• Matt Iverson-Comelo, Campaign Champion
  • Organization 1, their title
  • Organization 2, their title
  • Organization 3, their title

Support Our Campaign

Support as an Ally

Join the community of people like you supporting this campaign to change immigration policy. As an Ally you will:

🎉 Get milestone updates on the campaign.

👍 Receive special content to share on social media.

🤩 Get a chance to support the campaign by pledging a donation.*

Support as an Advocate

Make a big difference in the success of the campaign. As an Advocate you will:

📰 Get more regular campaign updates and insights on the strategy discussions.

📱 Premium content to share on social media.

🏆 Be the first to find out how you can participate directly in the campaign by taking an action, such as by calling a decision maker or attending an important public meeting.

🎁 Make a one-time pledge of $15 or more to support the campaign.*

Support as a Champion

Make a great difference in the success of the campaign. Along with all the Advocate benefits, as a Champion you will also:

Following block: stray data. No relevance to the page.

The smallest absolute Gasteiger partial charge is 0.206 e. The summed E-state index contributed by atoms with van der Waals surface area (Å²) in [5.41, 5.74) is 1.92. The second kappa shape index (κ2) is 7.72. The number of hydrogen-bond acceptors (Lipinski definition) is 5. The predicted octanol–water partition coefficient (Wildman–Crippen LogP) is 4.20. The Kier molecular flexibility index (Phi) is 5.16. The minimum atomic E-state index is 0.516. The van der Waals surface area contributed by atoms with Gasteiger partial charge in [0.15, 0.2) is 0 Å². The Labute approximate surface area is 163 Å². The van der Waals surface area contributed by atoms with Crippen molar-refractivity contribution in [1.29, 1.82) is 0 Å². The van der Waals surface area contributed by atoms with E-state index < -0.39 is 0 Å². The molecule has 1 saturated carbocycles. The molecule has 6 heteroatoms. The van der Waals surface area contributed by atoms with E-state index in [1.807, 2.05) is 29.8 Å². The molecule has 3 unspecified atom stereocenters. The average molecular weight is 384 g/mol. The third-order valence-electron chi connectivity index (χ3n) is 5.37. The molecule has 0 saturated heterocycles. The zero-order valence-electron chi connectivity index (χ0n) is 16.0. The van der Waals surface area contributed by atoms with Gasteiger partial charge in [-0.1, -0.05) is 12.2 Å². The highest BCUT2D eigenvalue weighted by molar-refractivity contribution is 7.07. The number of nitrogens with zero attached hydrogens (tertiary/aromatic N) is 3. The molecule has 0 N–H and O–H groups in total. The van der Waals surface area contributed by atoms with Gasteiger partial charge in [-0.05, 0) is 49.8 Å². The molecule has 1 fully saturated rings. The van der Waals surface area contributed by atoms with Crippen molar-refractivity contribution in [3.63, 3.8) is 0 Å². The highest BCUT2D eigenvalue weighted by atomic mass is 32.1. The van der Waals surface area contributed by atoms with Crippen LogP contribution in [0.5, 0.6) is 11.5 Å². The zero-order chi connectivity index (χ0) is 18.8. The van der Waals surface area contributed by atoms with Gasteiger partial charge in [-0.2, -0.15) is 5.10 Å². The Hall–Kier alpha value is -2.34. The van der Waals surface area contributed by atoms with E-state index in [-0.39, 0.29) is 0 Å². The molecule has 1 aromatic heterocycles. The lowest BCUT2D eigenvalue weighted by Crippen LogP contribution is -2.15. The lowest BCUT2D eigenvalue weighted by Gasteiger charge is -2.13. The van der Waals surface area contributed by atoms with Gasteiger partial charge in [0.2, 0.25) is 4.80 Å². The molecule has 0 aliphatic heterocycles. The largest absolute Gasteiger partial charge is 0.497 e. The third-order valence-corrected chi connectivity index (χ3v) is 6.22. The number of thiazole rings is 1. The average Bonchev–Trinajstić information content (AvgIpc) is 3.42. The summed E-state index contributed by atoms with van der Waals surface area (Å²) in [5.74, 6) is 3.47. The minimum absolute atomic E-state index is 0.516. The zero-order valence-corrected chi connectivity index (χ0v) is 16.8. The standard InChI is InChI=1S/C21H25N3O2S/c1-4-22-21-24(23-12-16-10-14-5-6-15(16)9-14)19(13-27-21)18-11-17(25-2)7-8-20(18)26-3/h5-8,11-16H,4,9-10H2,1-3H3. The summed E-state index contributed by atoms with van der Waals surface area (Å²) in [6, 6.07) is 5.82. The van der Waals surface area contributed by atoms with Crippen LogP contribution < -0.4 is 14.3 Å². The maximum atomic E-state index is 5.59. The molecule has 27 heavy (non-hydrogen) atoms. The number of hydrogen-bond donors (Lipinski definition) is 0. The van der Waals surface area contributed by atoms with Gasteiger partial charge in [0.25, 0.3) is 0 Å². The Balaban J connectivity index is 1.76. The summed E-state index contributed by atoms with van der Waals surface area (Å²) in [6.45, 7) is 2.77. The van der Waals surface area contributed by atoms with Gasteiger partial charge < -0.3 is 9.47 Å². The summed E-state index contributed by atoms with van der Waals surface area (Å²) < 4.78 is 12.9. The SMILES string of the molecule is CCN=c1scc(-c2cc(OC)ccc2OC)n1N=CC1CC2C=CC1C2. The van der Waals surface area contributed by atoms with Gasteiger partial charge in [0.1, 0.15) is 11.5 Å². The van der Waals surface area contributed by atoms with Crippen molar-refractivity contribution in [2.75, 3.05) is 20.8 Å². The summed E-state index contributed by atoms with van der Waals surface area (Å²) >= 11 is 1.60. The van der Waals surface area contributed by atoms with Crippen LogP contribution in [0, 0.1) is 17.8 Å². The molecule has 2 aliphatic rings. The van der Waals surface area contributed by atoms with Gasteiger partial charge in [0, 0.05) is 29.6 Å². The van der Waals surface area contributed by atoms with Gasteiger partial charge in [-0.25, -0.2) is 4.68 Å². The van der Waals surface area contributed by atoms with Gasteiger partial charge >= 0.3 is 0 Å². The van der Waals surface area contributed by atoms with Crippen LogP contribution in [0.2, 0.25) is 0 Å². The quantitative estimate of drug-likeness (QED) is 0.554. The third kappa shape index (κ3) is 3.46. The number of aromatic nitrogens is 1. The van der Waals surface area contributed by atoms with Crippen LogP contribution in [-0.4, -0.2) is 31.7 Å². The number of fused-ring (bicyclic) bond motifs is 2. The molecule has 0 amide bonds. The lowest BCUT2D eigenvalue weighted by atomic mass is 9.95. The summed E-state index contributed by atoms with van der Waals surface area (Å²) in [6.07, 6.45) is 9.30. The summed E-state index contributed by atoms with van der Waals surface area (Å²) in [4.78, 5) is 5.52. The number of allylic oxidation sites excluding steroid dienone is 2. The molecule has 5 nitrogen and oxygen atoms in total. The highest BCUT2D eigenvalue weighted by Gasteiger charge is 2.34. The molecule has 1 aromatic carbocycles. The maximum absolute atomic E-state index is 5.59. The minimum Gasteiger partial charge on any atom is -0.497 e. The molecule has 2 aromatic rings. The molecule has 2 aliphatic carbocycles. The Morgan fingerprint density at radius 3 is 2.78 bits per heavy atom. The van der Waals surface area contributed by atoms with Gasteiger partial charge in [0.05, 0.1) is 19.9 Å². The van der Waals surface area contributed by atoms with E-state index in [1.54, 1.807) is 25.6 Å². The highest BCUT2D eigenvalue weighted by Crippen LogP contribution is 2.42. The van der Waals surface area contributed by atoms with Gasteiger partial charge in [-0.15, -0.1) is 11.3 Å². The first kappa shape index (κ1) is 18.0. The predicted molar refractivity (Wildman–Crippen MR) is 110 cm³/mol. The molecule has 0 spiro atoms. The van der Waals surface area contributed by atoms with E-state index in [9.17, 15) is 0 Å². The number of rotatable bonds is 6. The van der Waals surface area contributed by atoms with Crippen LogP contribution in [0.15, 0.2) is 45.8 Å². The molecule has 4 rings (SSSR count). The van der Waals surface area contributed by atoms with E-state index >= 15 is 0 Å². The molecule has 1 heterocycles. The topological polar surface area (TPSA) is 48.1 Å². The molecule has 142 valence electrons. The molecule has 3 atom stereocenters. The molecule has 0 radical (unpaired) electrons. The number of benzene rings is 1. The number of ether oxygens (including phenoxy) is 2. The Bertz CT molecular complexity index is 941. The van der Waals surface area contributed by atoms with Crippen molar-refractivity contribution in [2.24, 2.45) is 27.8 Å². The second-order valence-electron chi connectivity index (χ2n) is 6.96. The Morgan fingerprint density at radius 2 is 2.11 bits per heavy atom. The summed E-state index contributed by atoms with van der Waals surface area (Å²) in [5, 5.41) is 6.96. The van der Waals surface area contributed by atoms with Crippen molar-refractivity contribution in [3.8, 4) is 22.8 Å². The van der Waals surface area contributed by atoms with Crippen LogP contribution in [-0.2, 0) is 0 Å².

❤️ Get your name listed on the campaign page as a supporter.

🎖 Recieve a special awareness badge for your social media accounts.

🎁 Make a one-time pledge of $28 or more to support the campaign.*

* You will only be charged if the campaign generates enough support. 100% of donations go to support the campaign by providing critical direct services and infrastructure.

Join us and make a difference.

This campaign was started by a concerned community member and in order to succeed, we rely on the support of others in community, just like you. You simply add your name to the list of supporters, or you can also make a pledge to fund the campaign. Your pledge will only be charged if enough people support this campaign.


Summary of the campaign goes here and in enough detail to make sense to anyone interested in learning more.

Support our campaign.


490 43rd Street
Suite 350
Oakland, CA 94609

(510) 306-7494


Key coalition member #1

Key coalition member #2

News website #1

ABOUT backs campaigns like these because we believe that communities have what it takes to change unjust policies, but often lack the support and resources they need to succeed.

We’re on a mission to change that. Learn more here.